After last month’s brief sojourn into the world of Calvin Lewis, Super-President, Morrison returns us to the regularly scheduled adventures of a young Superman struggling to find his place in the world.
The Clark Kent in Action Comics is so vastly different from the one in the pages of Superman as to boggle the mind. This is Clark Kent the crusader, Clark Kent the intrepid reporter, and Clark Kent the idealist who believes that he and his friends could solve all of the world’s problems if they’d just get out there and try.
It is nice to see Morrison get a break from the aliens and robots that managed to interject themselves into what was otherwise shaping up to be a fascinating series about a burgeoning hero’s quest to right the wrongs in the lives of society’s little people. This issue is Superman-as-wish-fulfillment for those among us who see stories in the news of rape and murder and wish that we had the power to track down the culprits and bring them to justice.
Rags Morales art is spot-on in this issue. His ability to show the subtle nuances of expression on Clark’s face do a tremendous job of giving the reader a window into what is happening in his mind without resorting to cheesy internal monologue. The brief scene with the Justice League also allows Morales to showcase how much can be conveyed about a character by posing alone. His Batman seems aloof and somewhat petulant; Cyborg nervously slips into the background; Aquaman is a pretentious aristocrat; Green Lantern stands much more like the good little soldier he is at this point in his career than the brash character we know he will become later. The only one who seems truly comfortable in their skin in these scenes is Wonder Woman, as Morales draws her with a confidence and openness that speaks volumes about Diana’s attitude.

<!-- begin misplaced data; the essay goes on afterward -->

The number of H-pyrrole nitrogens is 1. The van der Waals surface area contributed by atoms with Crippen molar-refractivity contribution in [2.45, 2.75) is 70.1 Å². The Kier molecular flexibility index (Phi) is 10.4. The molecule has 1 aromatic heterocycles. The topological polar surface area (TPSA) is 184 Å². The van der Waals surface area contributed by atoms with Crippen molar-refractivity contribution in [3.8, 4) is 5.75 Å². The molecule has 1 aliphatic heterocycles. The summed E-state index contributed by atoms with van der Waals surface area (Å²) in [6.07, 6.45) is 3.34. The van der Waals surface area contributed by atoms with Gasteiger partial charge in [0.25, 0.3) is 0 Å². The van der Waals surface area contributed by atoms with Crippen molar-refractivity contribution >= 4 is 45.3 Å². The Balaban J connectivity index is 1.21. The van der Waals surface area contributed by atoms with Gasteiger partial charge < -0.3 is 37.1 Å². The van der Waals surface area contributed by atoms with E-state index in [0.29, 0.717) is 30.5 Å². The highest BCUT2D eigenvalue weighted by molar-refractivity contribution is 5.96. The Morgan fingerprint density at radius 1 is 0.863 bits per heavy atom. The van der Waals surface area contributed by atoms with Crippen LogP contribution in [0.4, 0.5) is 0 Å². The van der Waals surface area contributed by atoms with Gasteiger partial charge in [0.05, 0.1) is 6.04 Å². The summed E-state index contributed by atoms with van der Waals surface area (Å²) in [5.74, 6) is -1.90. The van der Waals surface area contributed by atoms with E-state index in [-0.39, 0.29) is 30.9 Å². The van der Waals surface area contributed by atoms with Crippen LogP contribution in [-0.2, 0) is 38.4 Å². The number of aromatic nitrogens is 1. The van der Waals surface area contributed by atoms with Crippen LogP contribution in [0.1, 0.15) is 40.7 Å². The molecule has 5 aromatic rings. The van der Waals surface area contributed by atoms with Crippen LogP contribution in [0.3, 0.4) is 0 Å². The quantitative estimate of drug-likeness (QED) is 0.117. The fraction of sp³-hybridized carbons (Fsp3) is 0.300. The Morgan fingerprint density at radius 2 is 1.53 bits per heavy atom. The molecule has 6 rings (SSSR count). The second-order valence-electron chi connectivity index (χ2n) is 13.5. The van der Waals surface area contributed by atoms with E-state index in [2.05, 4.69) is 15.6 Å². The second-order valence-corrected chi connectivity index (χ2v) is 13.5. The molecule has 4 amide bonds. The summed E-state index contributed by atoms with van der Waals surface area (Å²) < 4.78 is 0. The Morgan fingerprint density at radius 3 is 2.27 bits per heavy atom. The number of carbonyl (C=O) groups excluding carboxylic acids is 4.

It is in this scene that Morrison explores the greatest moral dilemma of Superman, which is: how much can he do versus how much should he do. He wants to know why his heroic colleagues aren’t supportive when he wants to tackle famine in Africa, why they won’t help him stop child torture, and why they only seem to work together when there are alien attacks. Ironically, given his actions inBatman Inc., it is Bruce Wayne who declares that he doesn’t want to “march into countries uninvited to ‘fix’ problems we barely understand.”
The final act of the story leaves the reader very unclear as to how exactly Morrison will manage to pick up the pieces. While it is obvious that things will eventually return to status quo, as we have seen what becomes of Superman in the years after Action Comics, that does not make the events any less startling, nor does it take away from the poignancy of the last several pages. There is some truly emotional writing here, making Morrison’s love for Clark Kent, perhaps even more than Superman, utterly clear.
“Action Comics #10” is a book that tugs at the heartstrings, playing a melancholy song of regret that puts a truly human face on Superman.